During her closely watched tour this week, House Speaker Nancy Pelosi met the leaders of Singapore, Malaysia, and Taiwan — but not the president of South Korea. He was on a staycation, according to the official explanation.

President Yoon Suk-yeol attended a theater performance in Seoul shortly before Pelosi (D-Calif.) arrived late Wednesday and socialized with the actors over dinner and drinks. Those photos went viral on social media on Thursday, as Pelosi met with senior South Korean lawmakers.

Yoon’s decision sent South Korea’s presidential office scrambling to downplay accusations that he avoided a meeting with Pelosi in order to appease China, as South Korea navigates the rising competition between its largest trading partner and its most important security ally, the United States.

The political newcomer, who won the presidency by the smallest margin in South Korean history, is facing plummeting approval ratings less than three months after taking office. He has promised to transform his country into a “global pivotal state” and geopolitical force.

However, his conspicuous absence from the global stage infuriated critics, who accused the conservative South Korean president of deliberately excluding Pelosi out of fear of retaliation from Beijing. Her contentious visit to Taiwan heightened tensions between the self-governing island and China.

Yoon’s office stated that he canceled his summer travel plans in favor of a staycation in Seoul to plan for future political activities and rest at home.

Choi Young-bum, Yoon’s spokesman, said the president’s summer vacation was planned ahead of Pelosi’s Asia trip, and Yoon attended the theater performance before Pelosi’s plane arrived. Yoon, according to Choi, stated that he was unavailable to meet with Pelosi, who arrived in South Korea that evening.

“I’ve been asked if the president avoided meeting with the House speaker because he was concerned about China,” Choi said. “All of these decisions are made after careful consideration of our country’s national interest.”

He also dismissed a reporter’s question about Yoon’s absence signaling a shift in Seoul’s alignment amid the US-China rivalry, calling it a “exaggeration.”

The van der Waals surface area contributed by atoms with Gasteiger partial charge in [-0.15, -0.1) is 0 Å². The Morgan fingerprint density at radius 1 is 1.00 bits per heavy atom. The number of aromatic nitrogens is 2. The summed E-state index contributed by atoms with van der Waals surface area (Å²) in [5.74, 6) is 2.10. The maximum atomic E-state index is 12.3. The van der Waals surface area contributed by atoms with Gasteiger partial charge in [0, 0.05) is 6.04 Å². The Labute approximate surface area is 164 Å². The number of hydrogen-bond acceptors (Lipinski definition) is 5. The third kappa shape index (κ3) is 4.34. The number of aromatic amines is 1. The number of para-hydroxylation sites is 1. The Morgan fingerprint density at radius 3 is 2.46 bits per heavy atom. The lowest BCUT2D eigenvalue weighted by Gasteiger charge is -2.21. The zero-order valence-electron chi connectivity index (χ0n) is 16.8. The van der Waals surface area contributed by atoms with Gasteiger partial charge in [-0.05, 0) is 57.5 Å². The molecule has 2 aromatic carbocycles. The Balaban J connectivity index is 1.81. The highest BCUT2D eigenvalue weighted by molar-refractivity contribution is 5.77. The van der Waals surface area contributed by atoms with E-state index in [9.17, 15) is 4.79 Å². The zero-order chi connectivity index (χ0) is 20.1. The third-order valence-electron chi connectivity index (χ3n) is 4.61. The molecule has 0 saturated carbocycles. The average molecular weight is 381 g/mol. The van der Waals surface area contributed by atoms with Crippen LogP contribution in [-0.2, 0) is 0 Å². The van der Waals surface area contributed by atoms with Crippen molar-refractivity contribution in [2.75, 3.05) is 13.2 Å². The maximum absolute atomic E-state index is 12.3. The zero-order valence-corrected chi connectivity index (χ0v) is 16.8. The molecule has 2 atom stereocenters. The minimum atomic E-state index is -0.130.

According to a readout from Yoon’s office, the South Korean president and Pelosi spoke by phone late Thursday about strengthening the bilateral alliance and cooperating on regional security issues instead of meeting in person.

Yoon, who took office in May, has promised to “rebuild” the US-South Korean alliance, which he claims has deteriorated under outgoing liberal President Moon Jae-in. The Moon administration attempted to work with North Korean allies, particularly China, to help broker a peace deal with Pyongyang.

While Yoon promised a tougher stance against Beijing, South Korea is still treading carefully. The right-wing Chosun Ilbo newspaper in South Korea published an editorial titled, “Yoon’s avoidance of Pelosi meeting may send wrong signals to the US and China.” The paper warned the South Korean government that adopting a “submissive attitude” toward China could change geopolitical relationships.

Pelosi is set to fly to Japan late Thursday after touring the heavily fortified demilitarized zone separating South and North Korea. Yoon described her visit to the border area as “a sign of a strong deterrence against North Korea” during their phone conversation, according to his presidential office.

On the final stop of her trip, Japanese Prime Minister Fumio Kishida is scheduled to meet with Pelosi on Friday.